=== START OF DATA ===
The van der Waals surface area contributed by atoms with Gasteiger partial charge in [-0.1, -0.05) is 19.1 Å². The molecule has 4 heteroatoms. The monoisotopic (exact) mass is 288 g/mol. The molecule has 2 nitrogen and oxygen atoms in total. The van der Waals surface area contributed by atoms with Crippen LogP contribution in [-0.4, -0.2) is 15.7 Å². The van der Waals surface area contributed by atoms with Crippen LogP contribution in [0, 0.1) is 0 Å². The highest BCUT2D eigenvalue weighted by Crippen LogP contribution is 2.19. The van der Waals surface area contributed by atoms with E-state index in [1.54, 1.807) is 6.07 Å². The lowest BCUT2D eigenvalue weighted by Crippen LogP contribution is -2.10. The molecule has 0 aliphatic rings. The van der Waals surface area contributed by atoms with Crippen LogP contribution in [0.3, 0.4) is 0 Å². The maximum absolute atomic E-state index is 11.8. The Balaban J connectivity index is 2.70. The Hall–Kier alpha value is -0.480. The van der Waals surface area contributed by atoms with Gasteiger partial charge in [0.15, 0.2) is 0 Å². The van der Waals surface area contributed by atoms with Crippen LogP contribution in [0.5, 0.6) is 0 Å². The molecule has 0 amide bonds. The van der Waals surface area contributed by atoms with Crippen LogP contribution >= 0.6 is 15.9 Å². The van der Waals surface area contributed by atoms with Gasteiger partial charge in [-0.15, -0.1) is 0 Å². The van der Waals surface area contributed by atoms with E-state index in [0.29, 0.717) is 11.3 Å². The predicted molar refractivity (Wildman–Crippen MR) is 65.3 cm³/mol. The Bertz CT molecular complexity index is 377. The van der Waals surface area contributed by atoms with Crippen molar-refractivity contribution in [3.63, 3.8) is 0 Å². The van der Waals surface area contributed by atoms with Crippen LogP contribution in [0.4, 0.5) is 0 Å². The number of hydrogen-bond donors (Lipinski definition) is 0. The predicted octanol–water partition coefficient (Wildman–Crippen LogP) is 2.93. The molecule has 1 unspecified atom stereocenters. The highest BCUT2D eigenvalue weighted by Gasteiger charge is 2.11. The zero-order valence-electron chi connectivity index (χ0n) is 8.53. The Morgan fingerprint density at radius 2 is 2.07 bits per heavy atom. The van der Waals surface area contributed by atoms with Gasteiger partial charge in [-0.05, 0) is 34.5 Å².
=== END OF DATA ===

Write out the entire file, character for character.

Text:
The van der Waals surface area contributed by atoms with Gasteiger partial charge in [-0.1, -0.05) is 19.1 Å². The molecule has 4 heteroatoms. The monoisotopic (exact) mass is 288 g/mol. The molecule has 2 nitrogen and oxygen atoms in total. The van der Waals surface area contributed by atoms with Crippen LogP contribution in [-0.4, -0.2) is 15.7 Å². The van der Waals surface area contributed by atoms with Crippen LogP contribution in [0, 0.1) is 0 Å². The highest BCUT2D eigenvalue weighted by Crippen LogP contribution is 2.19. The van der Waals surface area contributed by atoms with E-state index in [1.54, 1.807) is 6.07 Å². The lowest BCUT2D eigenvalue weighted by Crippen LogP contribution is -2.10. The molecule has 0 aliphatic rings. The van der Waals surface area contributed by atoms with Crippen LogP contribution in [0.3, 0.4) is 0 Å². The maximum absolute atomic E-state index is 11.8. The Balaban J connectivity index is 2.70. The Hall–Kier alpha value is -0.480. The van der Waals surface area contributed by atoms with Gasteiger partial charge in [0.15, 0.2) is 0 Å². The van der Waals surface area contributed by atoms with Crippen LogP contribution in [0.5, 0.6) is 0 Å². The molecule has 0 amide bonds. The van der Waals surface area contributed by atoms with Crippen LogP contribution >= 0.6 is 15.9 Å². The van der Waals surface area contributed by atoms with Gasteiger partial charge in [-0.15, -0.1) is 0 Å². The van der Waals surface area contributed by atoms with E-state index in [0.29, 0.717) is 11.3 Å². The predicted molar refractivity (Wildman–Crippen MR) is 65.3 cm³/mol. The Bertz CT molecular complexity index is 377. The van der Waals surface area contributed by atoms with Crippen molar-refractivity contribution in [3.63, 3.8) is 0 Å². The van der Waals surface area contributed by atoms with Crippen LogP contribution in [0.4, 0.5) is 0 Å². The number of hydrogen-bond donors (Lipinski definition) is 0. The predicted octanol–water partition coefficient (Wildman–Crippen LogP) is 2.93. The molecule has 1 unspecified atom stereocenters. The highest BCUT2D eigenvalue weighted by Gasteiger charge is 2.11. The zero-order valence-electron chi connectivity index (χ0n) is 8.53. The Morgan fingerprint density at radius 2 is 2.07 bits per heavy atom. The van der Waals surface area contributed by atoms with Gasteiger partial charge in [-0.05, 0) is 34.5 Å².